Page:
MISSOULA — Our furry friends not only can provide us with some company and kisses but with the proper training can save our lives.
And for one Bitterroot family, a dog can mean all the difference for their little girl.
You wouldn’t know by looking at her cute curls and smiley face, but four-year-old Huntley Hellmuth has type 1 diabetes.
Huntley asked her mom on Jan. 4 if she could go to the doctor because she wasn’t feeling good.
That would be the beginning of the Hellmuth family’s worst nightmare.
“And she had IVs in her within 15 minutes," said Brynn Hellmuth, Huntley's mom. "And then we were in the ICU for four days. Super sick, fighting diabetic ketoacidosis.”
With no family history of diabetes,’ the diagnosis shook the family.
When Huntley was in the hospital, her 10-year-old brother, Bow, had one thought, "I just thought it should have been me."
It is still a learning curve for the Hellmuth's; counting carbs, poking fingers, and keeping stockpiles of sugar nearby.
“It'll just help us. Kind of ease us into this,” said Brynn. “He’ll alert us when you’re crashing because everyone is different.”
"And then he can run with me,” chimed in Huntley.
“Yes, he can," said Brynn. "He will be a very loyal companion and have her well-being at heart.”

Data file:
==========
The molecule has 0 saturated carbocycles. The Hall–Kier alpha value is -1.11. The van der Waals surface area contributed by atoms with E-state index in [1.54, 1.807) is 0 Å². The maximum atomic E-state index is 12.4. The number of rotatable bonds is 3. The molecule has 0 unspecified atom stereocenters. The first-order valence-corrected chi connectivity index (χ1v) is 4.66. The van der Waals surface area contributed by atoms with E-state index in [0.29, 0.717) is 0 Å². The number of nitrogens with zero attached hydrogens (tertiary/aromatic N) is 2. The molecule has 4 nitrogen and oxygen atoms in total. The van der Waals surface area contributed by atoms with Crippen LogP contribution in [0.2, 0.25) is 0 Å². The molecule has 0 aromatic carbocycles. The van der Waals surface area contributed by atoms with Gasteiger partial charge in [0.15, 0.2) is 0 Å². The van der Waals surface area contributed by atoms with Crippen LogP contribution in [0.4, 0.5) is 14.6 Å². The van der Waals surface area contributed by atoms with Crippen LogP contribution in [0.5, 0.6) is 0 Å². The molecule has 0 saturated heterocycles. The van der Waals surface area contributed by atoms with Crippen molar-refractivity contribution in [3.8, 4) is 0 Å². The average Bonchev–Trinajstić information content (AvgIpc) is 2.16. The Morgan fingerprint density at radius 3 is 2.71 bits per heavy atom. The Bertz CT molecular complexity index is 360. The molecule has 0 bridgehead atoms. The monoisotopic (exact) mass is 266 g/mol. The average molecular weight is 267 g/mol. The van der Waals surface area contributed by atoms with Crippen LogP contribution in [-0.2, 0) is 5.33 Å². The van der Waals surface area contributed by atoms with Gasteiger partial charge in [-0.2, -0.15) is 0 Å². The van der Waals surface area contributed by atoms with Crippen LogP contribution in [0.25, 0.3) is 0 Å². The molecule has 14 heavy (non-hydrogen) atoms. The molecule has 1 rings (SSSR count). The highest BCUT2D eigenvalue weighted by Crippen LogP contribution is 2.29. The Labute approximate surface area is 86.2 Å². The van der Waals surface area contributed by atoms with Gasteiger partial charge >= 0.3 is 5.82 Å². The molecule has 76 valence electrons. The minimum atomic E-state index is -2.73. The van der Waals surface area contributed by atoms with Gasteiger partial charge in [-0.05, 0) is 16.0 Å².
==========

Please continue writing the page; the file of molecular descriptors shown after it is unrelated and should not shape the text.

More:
The family is describing Saint — a diabetes alert dog — who, with a full year of training, will be able to notify Huntley of her blood sugar levels before the technology can.
“The dog can sense the hypo and hyperglycemia because it has a different odor to yours, their smell," Brynn told MTN News.
"It's undetected by humans and so the dog can definitely smell it and it could be the CGM where I've had trouble with the CGM because she's so lean," Brynn continued.
And on the harder days, Saint will be able to keep not only that smile on Huntley’s face but ease the mind of her family.
Huntley’s diabetes alert dog costs $30,000 and the Hellmuth’s are looking for help from the community.
If you are interested in helping you can donate here.